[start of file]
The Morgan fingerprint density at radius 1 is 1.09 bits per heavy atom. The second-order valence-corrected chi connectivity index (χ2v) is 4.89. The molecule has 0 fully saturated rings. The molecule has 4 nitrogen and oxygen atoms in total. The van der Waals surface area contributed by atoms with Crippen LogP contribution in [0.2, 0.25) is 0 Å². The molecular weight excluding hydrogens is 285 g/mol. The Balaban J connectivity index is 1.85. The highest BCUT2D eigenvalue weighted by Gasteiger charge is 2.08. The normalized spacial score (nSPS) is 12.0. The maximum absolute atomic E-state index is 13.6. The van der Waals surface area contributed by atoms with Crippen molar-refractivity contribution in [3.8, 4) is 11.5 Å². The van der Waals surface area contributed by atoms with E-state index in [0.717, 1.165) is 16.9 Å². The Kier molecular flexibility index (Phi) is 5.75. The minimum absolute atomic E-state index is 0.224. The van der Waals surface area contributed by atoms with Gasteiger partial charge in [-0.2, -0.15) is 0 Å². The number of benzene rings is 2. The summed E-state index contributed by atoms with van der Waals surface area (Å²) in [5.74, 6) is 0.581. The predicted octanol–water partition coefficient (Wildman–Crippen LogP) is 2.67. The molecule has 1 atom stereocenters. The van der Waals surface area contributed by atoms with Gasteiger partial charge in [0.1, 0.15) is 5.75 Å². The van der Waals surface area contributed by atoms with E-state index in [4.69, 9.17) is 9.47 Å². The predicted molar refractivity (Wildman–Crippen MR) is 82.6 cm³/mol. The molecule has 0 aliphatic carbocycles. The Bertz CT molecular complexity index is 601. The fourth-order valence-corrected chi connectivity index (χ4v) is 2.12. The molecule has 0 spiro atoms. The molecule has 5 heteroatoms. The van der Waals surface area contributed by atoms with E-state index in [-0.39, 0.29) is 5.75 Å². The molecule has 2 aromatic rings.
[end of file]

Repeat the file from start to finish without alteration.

The Morgan fingerprint density at radius 1 is 1.09 bits per heavy atom. The second-order valence-corrected chi connectivity index (χ2v) is 4.89. The molecule has 0 fully saturated rings. The molecule has 4 nitrogen and oxygen atoms in total. The van der Waals surface area contributed by atoms with Crippen LogP contribution in [0.2, 0.25) is 0 Å². The molecular weight excluding hydrogens is 285 g/mol. The Balaban J connectivity index is 1.85. The highest BCUT2D eigenvalue weighted by Gasteiger charge is 2.08. The normalized spacial score (nSPS) is 12.0. The maximum absolute atomic E-state index is 13.6. The van der Waals surface area contributed by atoms with Crippen molar-refractivity contribution in [3.8, 4) is 11.5 Å². The van der Waals surface area contributed by atoms with E-state index in [0.717, 1.165) is 16.9 Å². The Kier molecular flexibility index (Phi) is 5.75. The minimum absolute atomic E-state index is 0.224. The van der Waals surface area contributed by atoms with Gasteiger partial charge in [-0.2, -0.15) is 0 Å². The number of benzene rings is 2. The summed E-state index contributed by atoms with van der Waals surface area (Å²) in [5.74, 6) is 0.581. The predicted octanol–water partition coefficient (Wildman–Crippen LogP) is 2.67. The molecule has 1 atom stereocenters. The van der Waals surface area contributed by atoms with Gasteiger partial charge in [0.1, 0.15) is 5.75 Å². The van der Waals surface area contributed by atoms with E-state index in [4.69, 9.17) is 9.47 Å². The predicted molar refractivity (Wildman–Crippen MR) is 82.6 cm³/mol. The molecule has 0 aliphatic carbocycles. The Bertz CT molecular complexity index is 601. The fourth-order valence-corrected chi connectivity index (χ4v) is 2.12. The molecule has 0 spiro atoms. The molecule has 5 heteroatoms. The van der Waals surface area contributed by atoms with E-state index in [-0.39, 0.29) is 5.75 Å². The molecule has 2 aromatic rings.